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Qatar: End of Abusive Exit Permits for Most Migrant Workers

But Domestic Workers Will Have to Notify Employers Before Leaving

A picture taken on December 4, 2018, shows workers at the Al-Bayt Stadium in Al-Khor, a city in northeastern Qatar.  © 2018 David Harding/AFP
(Beirut)—Qatar announced on January 16, 2020 that most migrant workers previously prevented from leaving the country without their employer’s permission, including domestic workers, will no longer need an exit permit, Human Rights Watch said today. While this is an important step forward, the larger kafala (visa sponsorship) system, which facilitates the abuse and exploitation of migrant workers, remains intact.

A September 2018 law abolished the exit permit requirement for most migrant workers. But it did not extend to people who are not covered under the labor law, including government employees and workers in the oil and gas sector, at sea and in territorial waters, in agriculture, in private offices, and domestic workers. A new ministerial decision extends the right to leave the country without prior permission to most of those excluded workers, except those in the military. However, employers can apply for exceptions for a few workers, and domestic workers are required to inform employers that they wish to leave at least 72 hours in advance.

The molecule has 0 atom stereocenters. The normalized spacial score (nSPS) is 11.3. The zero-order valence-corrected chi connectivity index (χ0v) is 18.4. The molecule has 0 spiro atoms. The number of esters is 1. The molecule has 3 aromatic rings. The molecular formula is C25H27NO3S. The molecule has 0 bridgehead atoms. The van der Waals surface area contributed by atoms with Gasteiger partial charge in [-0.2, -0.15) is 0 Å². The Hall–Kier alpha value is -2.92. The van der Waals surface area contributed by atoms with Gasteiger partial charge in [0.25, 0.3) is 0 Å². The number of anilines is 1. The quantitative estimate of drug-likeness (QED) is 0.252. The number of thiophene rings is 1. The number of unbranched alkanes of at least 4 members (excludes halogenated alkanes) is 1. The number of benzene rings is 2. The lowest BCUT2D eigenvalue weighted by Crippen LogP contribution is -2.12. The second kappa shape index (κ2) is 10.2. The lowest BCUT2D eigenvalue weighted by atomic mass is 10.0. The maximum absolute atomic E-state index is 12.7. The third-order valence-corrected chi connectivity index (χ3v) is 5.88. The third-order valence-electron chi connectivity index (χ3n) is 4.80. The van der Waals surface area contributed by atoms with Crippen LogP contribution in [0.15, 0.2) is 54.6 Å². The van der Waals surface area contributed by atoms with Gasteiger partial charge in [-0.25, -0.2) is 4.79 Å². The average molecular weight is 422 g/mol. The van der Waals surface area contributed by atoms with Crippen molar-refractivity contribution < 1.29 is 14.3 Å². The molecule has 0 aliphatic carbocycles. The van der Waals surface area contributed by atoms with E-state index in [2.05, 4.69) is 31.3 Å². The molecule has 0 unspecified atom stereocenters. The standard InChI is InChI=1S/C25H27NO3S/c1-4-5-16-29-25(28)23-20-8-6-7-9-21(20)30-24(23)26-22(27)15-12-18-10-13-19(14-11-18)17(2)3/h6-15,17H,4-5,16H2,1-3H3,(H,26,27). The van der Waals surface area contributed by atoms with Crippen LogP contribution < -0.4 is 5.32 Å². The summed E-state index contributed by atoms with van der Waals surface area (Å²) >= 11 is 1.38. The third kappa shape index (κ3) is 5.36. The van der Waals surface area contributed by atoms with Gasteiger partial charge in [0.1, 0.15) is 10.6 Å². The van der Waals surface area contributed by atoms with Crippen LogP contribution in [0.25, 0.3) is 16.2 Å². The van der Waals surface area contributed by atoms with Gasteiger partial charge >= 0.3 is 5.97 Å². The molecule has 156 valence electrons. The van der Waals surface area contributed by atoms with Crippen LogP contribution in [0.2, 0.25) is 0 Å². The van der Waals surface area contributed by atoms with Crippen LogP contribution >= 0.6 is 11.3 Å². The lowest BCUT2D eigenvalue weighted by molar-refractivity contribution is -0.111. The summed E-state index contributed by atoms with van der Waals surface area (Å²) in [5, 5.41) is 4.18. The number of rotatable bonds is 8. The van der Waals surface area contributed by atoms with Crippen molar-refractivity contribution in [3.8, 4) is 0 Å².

“Qatar has taken an important step to eliminate a tool of control that employers sometimes used to exploit workers and keep them entrapped in abusive situations,” said Rothna Begum, a senior women’s rights researcher at Human Rights Watch. “However, the authorities should ensure that no worker should have to get permission from an employer to exercise their right to leave the country.”

Disappointingly, both Law No. 13 of 2018 and the new Ministerial Decision no. 95 of 2019 still maintain exit visa requirements for some employees. Employers can apply to the authorities to designate up to five percent of their foreign national staff to be required to seek prior consent due to the nature of their work. While this designation does not apply to domestic workers, they are the only workers required to give their employers advance notice.